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The 10 Best Ways to Teach Creative Thinking to Kids

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By Scott Winstead

creative thinking

Creativity isn’t necessarily something we’re born with. If you’re a parent, you can actually teach your kids creative thinking and help set them up for success in so many areas of life.

Your child’s creativity exposes them to new ways of solving problems and adapting to new environments. They also get more opportunities to have fun and utilize their time productively.

Creativity is a skill that can be used in many aspects of life.

It can help with problem-solving, communication, and making connections.

Additionally, creative thinking often leads to innovation and new ideas.

It is also associated with better mental health and well-being. In fact, studies show that creative activities like drawing help them overcome distress, anxiety, and other emotional conditions.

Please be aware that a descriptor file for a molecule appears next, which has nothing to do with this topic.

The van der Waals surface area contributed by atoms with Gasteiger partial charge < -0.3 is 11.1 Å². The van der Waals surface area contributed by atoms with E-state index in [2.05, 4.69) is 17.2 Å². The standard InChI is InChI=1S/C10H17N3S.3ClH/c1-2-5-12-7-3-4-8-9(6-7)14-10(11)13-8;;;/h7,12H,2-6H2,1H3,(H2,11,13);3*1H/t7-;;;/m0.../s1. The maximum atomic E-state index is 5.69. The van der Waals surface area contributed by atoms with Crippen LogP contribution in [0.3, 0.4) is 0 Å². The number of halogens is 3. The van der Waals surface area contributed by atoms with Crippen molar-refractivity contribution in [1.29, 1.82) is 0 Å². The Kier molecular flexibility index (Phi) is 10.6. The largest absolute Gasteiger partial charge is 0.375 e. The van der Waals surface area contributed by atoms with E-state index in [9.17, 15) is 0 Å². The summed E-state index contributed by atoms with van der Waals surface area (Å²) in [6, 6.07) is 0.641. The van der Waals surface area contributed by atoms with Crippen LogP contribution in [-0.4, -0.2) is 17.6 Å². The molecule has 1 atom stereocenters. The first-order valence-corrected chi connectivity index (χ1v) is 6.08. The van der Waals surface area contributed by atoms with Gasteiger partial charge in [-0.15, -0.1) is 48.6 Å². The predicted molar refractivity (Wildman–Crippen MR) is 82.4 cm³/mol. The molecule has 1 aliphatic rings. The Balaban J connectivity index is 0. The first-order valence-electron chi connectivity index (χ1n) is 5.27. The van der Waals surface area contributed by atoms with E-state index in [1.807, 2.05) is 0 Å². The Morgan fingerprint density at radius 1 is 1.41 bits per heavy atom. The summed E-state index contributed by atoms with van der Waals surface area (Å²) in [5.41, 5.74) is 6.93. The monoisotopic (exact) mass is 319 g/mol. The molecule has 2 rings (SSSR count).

The good news is that there are a number of ways to teach kids to be creative.

In the guide below, we’ll go over a number of strategies you can use to teach creative thinking to kids.


The Best Ways to Teach Creativity to Kids

Here are some proven tactics you can use to teach creative thinking to your children.


1. Make Screen Time More Productive

Screen time is pretty much an unavoidable part of raising kids these days, but that doesn’t mean you can’t use it to your advantage.

Rather than just letting your kids do whatever they want on their device, you can have them engage in activities on their tablet, phone, or other device that promote creativity.